Find the word definition

Wikipedia

Aper

Aper may refer to:

  • Aper (grammarian), c. 1st-century BCE
  • Marcus Aper, Roman orator
  • Gaius Septimius Severus Aper (ca. 175–211/212), a Roman statesman
  • Lucius Flavius Aper (d. 284), a Roman general
  • Trosius Aper, grammarian and Latin tutor to Marcus Aurelius
  • Arrius Aper, son-in-law of emperor Numerian
  • Aprus (d. 507), bishop of Toul
  • Aprus of Sens (fl. 7th century), a French saint

Aper (grammarian)

Aper was a Greek grammarian, who lived in ancient Rome in the time of the emperor Tiberius. He belonged to the school of Aristarchus of Samothrace. He was a strenuous opponent of the grammarian Didymus Chalcenterus, and he wrote numerous polemical works attacking this author. One of the students of Didymus, Heraclides Ponticus the Younger, wrote works in defense of his master, and attacking Aper.

Some scholars have hypothesized that the reading of "Aper" is incorrect here, especially seeing as our information on him is so scant, and it is likely another grammarian is meant, perhaps Apion.

WordNet

aper

n. someone who copies the words or behavior of another [syn: copycat, imitator, emulator, ape]

The Collaborative International Dictionary

Aper

Aper \Ap"er\, n. One who apes. [1913 Webster] ||

Wiktionary

aper

n. Someone who apes something

Usage examples of "aper".

Docles seized the opportunity, accusing the Praetorian Prefect, a man called Arrius Aper, of having poisoned him, and executing him on the spot.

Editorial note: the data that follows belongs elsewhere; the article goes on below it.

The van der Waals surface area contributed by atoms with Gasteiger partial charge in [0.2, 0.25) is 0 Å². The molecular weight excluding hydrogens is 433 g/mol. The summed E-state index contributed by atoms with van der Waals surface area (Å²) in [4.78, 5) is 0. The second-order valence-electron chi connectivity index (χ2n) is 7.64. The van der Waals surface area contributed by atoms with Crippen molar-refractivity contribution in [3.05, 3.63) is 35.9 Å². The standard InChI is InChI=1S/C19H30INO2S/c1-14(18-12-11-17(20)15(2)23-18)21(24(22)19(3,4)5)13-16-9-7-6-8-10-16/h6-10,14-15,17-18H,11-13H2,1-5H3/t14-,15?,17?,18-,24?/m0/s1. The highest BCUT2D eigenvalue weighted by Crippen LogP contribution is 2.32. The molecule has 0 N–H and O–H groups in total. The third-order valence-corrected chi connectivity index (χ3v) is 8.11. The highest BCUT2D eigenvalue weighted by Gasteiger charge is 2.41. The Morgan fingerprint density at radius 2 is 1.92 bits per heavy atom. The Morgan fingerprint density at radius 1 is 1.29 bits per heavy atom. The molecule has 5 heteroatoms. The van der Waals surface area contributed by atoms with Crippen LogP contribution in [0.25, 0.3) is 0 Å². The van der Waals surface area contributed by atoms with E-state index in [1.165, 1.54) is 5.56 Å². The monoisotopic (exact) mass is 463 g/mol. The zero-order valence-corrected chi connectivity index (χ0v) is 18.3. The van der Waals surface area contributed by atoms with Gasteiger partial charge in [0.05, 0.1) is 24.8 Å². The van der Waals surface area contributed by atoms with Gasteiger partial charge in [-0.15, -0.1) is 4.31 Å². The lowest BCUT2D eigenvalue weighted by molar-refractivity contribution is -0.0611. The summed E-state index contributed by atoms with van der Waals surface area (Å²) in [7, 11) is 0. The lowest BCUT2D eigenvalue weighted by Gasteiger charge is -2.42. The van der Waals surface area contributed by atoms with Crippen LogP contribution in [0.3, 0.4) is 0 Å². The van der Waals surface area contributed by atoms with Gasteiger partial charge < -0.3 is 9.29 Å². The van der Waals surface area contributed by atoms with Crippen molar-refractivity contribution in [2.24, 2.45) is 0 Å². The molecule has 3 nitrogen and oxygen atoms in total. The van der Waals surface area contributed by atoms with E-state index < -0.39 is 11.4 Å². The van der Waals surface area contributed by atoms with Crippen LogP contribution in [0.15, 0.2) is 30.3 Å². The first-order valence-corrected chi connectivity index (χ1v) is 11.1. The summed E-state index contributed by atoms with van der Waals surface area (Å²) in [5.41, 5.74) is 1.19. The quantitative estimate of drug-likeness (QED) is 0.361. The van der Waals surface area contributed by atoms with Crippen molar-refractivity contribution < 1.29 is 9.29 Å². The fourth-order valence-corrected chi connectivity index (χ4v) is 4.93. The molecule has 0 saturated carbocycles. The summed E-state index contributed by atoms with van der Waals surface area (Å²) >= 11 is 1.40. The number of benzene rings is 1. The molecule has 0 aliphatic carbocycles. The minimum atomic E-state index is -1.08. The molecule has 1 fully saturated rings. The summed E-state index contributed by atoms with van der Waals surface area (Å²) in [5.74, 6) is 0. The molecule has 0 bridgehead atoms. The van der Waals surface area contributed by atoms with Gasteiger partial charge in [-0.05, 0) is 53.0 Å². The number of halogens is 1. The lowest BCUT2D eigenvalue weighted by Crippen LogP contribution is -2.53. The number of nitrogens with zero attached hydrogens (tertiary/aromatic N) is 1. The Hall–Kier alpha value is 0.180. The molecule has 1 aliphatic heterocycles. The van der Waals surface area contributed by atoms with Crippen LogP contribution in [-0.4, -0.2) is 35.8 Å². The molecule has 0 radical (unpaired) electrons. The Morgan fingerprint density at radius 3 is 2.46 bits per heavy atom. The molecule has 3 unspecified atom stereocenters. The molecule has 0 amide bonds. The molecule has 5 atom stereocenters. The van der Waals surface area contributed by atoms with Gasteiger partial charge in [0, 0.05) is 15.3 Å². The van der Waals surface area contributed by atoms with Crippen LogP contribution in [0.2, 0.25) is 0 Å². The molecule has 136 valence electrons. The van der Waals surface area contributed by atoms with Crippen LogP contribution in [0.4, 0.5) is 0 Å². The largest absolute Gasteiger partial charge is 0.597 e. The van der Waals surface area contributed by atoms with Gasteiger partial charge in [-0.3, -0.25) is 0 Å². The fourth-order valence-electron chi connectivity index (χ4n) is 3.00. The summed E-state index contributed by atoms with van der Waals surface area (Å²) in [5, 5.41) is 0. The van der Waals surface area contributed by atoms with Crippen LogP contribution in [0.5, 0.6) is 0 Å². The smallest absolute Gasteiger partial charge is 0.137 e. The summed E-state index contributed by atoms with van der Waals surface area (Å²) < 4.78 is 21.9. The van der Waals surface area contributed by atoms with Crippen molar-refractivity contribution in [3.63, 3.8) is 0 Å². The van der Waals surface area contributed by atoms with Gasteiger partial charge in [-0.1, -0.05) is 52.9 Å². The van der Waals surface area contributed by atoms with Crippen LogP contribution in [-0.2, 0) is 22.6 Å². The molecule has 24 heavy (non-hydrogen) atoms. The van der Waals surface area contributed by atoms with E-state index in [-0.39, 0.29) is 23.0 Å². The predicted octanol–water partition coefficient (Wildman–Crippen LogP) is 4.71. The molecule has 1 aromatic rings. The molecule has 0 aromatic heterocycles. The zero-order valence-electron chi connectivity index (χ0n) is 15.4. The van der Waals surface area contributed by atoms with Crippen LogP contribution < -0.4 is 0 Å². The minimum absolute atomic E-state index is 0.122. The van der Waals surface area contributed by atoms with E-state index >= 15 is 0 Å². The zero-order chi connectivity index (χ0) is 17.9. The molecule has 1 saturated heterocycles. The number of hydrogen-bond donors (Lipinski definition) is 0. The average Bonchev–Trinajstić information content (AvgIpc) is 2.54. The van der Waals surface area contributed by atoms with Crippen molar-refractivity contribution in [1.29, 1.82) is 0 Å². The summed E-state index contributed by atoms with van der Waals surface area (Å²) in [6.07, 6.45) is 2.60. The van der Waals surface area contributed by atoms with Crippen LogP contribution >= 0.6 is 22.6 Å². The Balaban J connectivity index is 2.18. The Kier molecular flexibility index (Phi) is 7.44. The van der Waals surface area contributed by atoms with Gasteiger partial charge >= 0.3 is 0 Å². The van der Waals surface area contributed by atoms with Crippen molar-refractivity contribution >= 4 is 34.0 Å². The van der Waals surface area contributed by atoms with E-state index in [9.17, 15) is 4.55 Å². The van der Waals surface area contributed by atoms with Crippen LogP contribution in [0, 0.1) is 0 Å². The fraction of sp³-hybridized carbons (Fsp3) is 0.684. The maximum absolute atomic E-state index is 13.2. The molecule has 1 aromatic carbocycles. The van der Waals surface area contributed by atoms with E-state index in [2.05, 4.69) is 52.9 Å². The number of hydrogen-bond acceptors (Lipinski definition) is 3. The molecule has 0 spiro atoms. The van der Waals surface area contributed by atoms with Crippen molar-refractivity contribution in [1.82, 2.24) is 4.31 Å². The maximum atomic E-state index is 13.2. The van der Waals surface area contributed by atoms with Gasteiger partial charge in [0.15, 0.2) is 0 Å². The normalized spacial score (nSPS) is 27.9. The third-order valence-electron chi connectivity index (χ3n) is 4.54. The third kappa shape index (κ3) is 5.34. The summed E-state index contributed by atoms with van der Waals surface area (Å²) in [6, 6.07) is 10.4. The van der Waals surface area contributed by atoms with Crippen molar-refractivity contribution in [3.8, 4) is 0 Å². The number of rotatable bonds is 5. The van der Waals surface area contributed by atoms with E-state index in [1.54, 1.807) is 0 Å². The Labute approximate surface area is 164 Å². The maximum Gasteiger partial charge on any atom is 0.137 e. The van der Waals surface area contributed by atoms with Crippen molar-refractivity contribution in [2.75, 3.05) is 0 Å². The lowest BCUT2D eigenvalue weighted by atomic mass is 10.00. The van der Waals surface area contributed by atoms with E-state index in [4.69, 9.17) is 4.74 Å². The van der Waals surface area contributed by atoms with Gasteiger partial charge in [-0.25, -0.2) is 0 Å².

Docles seized the opportunity, accusing the Praetorian Prefect, a man called Arrius Aper, of having poisoned him, and executing him on the spot.

If Bister were one of these fabulous apers – an Xik reconstructed by surgery and every available form of psycho-training to pass as a Confed man – that would explain a lot.

The administration of all affairs, civil as well as military, was devolved on Arrius Aper, the Praetorian praefect, who to the power of his important office added the honor of being father-in-law to Numerian.

The ramjets were hooked into the last pair of nerve trunks, the nerves which once moved his legs, and dozens of finer nerves in those trunks sensed and regulated fuel feed, ram temperature, differential acceleration, intake aper- ture dilation, and spark pulse.

Maybe these planet bound settlers were more open to such imaginative flights – as the existence of an aper among them – than were the service officers trained to meet the nonproven with wary disbelief.